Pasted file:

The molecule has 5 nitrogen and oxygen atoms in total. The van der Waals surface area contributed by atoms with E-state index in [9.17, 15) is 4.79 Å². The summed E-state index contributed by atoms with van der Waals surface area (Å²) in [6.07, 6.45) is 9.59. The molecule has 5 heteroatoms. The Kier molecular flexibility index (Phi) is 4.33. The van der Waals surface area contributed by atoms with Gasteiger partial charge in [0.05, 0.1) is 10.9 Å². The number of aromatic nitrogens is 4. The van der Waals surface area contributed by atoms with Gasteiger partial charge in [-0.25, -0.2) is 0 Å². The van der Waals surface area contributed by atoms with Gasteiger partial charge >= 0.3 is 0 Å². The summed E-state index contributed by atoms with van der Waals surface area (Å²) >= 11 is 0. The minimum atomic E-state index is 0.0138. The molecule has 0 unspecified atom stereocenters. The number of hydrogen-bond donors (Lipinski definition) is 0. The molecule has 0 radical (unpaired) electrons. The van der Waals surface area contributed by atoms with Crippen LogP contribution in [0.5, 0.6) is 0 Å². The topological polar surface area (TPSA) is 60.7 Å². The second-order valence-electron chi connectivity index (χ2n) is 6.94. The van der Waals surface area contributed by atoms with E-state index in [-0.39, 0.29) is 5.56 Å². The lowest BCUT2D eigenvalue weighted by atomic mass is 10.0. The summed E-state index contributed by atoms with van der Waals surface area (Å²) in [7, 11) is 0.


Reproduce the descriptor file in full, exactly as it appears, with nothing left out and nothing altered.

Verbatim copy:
The molecule has 5 nitrogen and oxygen atoms in total. The van der Waals surface area contributed by atoms with E-state index in [9.17, 15) is 4.79 Å². The summed E-state index contributed by atoms with van der Waals surface area (Å²) in [6.07, 6.45) is 9.59. The molecule has 5 heteroatoms. The Kier molecular flexibility index (Phi) is 4.33. The van der Waals surface area contributed by atoms with Gasteiger partial charge in [0.05, 0.1) is 10.9 Å². The number of aromatic nitrogens is 4. The van der Waals surface area contributed by atoms with Gasteiger partial charge in [-0.25, -0.2) is 0 Å². The van der Waals surface area contributed by atoms with Gasteiger partial charge >= 0.3 is 0 Å². The summed E-state index contributed by atoms with van der Waals surface area (Å²) >= 11 is 0. The minimum atomic E-state index is 0.0138. The molecule has 0 unspecified atom stereocenters. The number of hydrogen-bond donors (Lipinski definition) is 0. The molecule has 0 radical (unpaired) electrons. The van der Waals surface area contributed by atoms with Crippen LogP contribution in [0.5, 0.6) is 0 Å². The topological polar surface area (TPSA) is 60.7 Å². The second-order valence-electron chi connectivity index (χ2n) is 6.94. The van der Waals surface area contributed by atoms with E-state index in [-0.39, 0.29) is 5.56 Å². The lowest BCUT2D eigenvalue weighted by atomic mass is 10.0. The summed E-state index contributed by atoms with van der Waals surface area (Å²) in [7, 11) is 0.